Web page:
But there is also a price to pay. Bieito is working on his first American play, and, perhaps inevitably, he invests this show with much U.S. iconography. His costumer Ana Kuzmanic (whose work is otherwise rich indeed) gives Lord Byron a stars-and-stripes shirt. And when Kilroy (once played by Al Pacino, now by the beautiful Antwayn Hopper) arrives, he looks like a cross between a Las Vegas prizefighter entering the ring at Caesars Palace and a former superpower, atrophied into a global Grim Reaper.
Some of that is fair enough. Williams' Kilroy was based on the prototypical willing GI and it's a smart idea to comment on the current geopolitical landscape, especially because this play can function perfectly well as a metaphor for various bankrupt economies, where prostitution and desperation is growing apace.
But — and it's a significant "but" — Williams once walked the very streets outside the Goodman, and he was a poet of the universal soul more than an American apologist. For Bieito, Williams and his American ilk are clearly iconic. (Carolyn Ann Hoerdemann's well-acted and rather Texan Gypsy feels a little like one of those figures you often see in European treatments of American culture.) They eat that kind of stuff up in Barcelona. But in Chicago, one senses the director's lack of understanding of Williams' relation to actual life as it here is lived. His images — whether De Shields' richly wrought Baron de Charlus or Matt DeCaro's quietly horrific Gutman — are powerful theatrical creations. Stunning, in fact, due in no small part to the acting.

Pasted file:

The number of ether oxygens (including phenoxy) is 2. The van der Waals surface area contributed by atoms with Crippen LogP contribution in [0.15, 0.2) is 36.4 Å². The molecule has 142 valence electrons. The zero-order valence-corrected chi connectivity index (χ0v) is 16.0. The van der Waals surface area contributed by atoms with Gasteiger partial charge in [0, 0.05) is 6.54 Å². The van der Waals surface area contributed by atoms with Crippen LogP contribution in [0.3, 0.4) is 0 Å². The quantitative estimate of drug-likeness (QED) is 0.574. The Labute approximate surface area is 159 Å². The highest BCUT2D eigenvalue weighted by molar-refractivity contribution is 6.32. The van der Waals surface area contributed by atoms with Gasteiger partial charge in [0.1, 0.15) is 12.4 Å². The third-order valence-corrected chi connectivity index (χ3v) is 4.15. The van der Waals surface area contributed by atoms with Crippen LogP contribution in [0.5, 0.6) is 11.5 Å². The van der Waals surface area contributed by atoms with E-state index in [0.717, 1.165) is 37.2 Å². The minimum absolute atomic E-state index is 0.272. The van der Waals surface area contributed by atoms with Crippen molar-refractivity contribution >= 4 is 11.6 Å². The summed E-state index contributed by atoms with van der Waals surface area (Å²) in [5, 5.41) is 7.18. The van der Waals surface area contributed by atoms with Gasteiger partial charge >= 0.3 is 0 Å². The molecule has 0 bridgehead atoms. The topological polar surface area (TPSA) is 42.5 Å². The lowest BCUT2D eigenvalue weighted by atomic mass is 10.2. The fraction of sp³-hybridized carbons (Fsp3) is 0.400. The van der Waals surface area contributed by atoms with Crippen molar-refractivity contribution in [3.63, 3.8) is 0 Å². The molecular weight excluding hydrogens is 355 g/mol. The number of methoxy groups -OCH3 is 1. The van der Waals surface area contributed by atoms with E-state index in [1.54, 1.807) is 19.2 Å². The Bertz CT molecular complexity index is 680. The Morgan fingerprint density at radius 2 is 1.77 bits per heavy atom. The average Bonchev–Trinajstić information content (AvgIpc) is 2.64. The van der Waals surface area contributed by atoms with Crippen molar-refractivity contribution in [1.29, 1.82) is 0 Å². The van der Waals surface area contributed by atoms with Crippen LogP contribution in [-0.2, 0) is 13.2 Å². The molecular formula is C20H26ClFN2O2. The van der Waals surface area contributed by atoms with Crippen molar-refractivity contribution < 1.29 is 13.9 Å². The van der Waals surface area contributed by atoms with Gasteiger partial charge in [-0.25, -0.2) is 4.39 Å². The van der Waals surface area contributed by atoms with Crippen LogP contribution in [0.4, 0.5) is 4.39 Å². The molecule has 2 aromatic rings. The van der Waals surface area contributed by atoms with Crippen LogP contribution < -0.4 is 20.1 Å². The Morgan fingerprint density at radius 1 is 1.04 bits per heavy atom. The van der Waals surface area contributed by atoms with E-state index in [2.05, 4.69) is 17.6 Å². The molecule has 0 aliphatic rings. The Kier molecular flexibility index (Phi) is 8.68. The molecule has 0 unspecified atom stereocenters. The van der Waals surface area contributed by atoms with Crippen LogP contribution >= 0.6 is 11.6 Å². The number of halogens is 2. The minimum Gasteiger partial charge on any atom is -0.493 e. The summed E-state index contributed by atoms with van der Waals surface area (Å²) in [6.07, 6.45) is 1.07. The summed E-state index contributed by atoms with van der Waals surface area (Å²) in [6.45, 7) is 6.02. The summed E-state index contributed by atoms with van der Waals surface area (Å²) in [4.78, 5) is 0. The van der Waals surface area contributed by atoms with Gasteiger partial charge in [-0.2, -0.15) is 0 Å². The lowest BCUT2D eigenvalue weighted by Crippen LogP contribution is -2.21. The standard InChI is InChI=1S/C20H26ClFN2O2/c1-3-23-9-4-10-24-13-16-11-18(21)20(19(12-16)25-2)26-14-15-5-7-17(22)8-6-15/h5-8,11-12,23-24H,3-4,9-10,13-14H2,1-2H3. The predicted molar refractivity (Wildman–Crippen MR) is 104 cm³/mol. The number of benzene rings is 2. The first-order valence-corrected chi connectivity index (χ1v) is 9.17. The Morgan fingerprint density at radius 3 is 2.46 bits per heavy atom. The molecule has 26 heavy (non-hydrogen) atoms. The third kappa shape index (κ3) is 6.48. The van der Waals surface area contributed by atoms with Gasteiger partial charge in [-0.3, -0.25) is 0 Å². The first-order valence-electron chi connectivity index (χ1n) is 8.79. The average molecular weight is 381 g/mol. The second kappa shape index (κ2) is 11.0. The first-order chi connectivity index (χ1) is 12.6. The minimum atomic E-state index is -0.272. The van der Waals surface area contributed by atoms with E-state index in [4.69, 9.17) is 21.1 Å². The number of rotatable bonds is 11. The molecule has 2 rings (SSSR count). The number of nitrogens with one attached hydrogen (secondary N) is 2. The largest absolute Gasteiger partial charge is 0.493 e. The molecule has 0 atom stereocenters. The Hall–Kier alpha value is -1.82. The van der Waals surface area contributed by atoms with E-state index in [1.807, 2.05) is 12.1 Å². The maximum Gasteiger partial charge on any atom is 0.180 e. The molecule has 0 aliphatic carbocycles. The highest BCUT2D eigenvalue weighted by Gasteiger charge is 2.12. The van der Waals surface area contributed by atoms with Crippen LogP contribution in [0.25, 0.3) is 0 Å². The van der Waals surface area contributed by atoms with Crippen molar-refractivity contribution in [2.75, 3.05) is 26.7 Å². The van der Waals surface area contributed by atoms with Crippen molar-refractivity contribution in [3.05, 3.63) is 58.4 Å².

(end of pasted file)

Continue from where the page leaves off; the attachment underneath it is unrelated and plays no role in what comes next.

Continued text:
But beyond The Dreamer, you crave a deeper understand of how Williams always took care of his delicate losers and how he based them on real people. It is the only blind spot in an otherwise remarkable production. Bieito will do his best American work when he knows America better.
But this is still a show serious theater fans will not want to miss. Leave kids (and teens) at home, but be neither fazed nor overly distracted by the explicit content, which is no more intense than you can see from time to time in other Chicago theaters (albeit generally smaller ones), and mostly indicative of this great director's attempts to get to the heart of the matter and allow his actors to use every weapon in their arsenal. Because Bieito is so free-ranging, the set design, by Rebecca Ringst, is a thrilling melange of neon and soaring walls, offering both confinement and, perhaps, the chance to wake up and climb away. James F. Ingalls' pulsing lights are rarely soft focus; Bieito puts Williams' characters in a series of spotlights, as if forcing them to take responsibility, when they'd rather creep back into the shadows.
Williams himself always allowed them that escape. But Bieito's world is much less forgiving and here is a show that puts them, and the tortured dreamer who created them, in full glare.
Through April 8
Goodman Theatre, 170 N. Dearborn St.
1 hour, 50 minutes